Last year Delhi government schools introduced the ‘Happiness Curriculum’ framework integrating social and emotional activities into academic structure. As Manish Sisodia, Delhi’s deputy chief minister and education minister, introduced the curriculum pointed out that in more than a decade that children spend in educational institutions, “we are successful in making them good engineers, doctors, scientists, managers or other professionals, but do not ensure that they become honest and responsible human beings”. Social and emotional learning (SEL), a crucial dimension in the development of a child, has remained largely unrecognised in the Indian education ecosystem.
SEL is a sum total of a number of skills: understanding one’s own emotions and that of others, managing those emotions to maintain healthy relationships and making socially responsible decisions. As with academic skills, social and emotional skills are transferable. They can be taught and learnt, both through formal (school and after-school programmes) as well as informal (interactions with community and family) learning experiences. These skills manifest themselves in how individuals manage their feelings and behave in different social situations.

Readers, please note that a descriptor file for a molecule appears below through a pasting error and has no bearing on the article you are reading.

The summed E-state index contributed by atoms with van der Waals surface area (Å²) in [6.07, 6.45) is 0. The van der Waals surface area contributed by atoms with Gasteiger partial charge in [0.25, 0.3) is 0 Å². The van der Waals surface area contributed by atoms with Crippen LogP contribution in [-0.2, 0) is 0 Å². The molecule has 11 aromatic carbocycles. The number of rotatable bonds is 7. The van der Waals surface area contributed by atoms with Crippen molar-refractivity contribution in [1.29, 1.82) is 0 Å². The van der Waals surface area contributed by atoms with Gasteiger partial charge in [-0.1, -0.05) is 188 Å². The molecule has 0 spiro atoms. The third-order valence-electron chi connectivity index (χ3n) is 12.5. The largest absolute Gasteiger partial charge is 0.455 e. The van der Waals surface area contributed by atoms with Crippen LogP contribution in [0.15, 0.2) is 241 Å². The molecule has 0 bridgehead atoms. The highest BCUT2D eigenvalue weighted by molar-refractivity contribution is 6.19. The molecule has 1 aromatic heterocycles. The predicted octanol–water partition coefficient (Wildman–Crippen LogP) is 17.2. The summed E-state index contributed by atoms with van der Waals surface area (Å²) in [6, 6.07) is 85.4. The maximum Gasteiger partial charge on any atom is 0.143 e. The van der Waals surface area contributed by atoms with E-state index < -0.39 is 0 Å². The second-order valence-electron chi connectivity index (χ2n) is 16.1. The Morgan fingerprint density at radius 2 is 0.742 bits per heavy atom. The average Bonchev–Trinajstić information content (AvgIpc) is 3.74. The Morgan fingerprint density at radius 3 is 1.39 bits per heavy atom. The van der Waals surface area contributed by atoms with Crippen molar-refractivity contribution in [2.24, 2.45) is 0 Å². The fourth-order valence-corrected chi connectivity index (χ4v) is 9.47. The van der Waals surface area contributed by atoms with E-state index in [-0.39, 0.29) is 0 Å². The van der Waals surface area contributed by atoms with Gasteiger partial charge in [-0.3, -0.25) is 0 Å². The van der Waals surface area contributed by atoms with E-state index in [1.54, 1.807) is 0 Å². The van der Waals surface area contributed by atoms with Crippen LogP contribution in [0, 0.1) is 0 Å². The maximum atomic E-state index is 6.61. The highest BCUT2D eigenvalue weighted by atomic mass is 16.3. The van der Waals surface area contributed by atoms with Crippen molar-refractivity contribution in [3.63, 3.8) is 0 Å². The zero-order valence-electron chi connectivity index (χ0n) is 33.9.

Let’s take an imaginary situation, suppose Rahul’s friend snatches his pencil during class, and Rahul decides to ask for it back politely instead of hurting or fighting with his friend in retaliation. In this case, Rahul identifies and controls his emotion (anger) and regulates it to avoid conflict. Such behaviour has to be taught, nurtured and cultivated by children and adults.
The significance of social and emotional learning
Indian educationists acknowledge that SEL is important. The National Education Policy 2020 (NEP 2020) underscores the importance of SEL to ensure holistic development of children and states that education system must aim to “develop good human beings capable of rational thought and action, possessing compassion and empathy”. The chapter on Early Childhood Care and Education gives SEL comparable importance as other academic competencies. The road to achieving this goal will determine the efficacy of this move.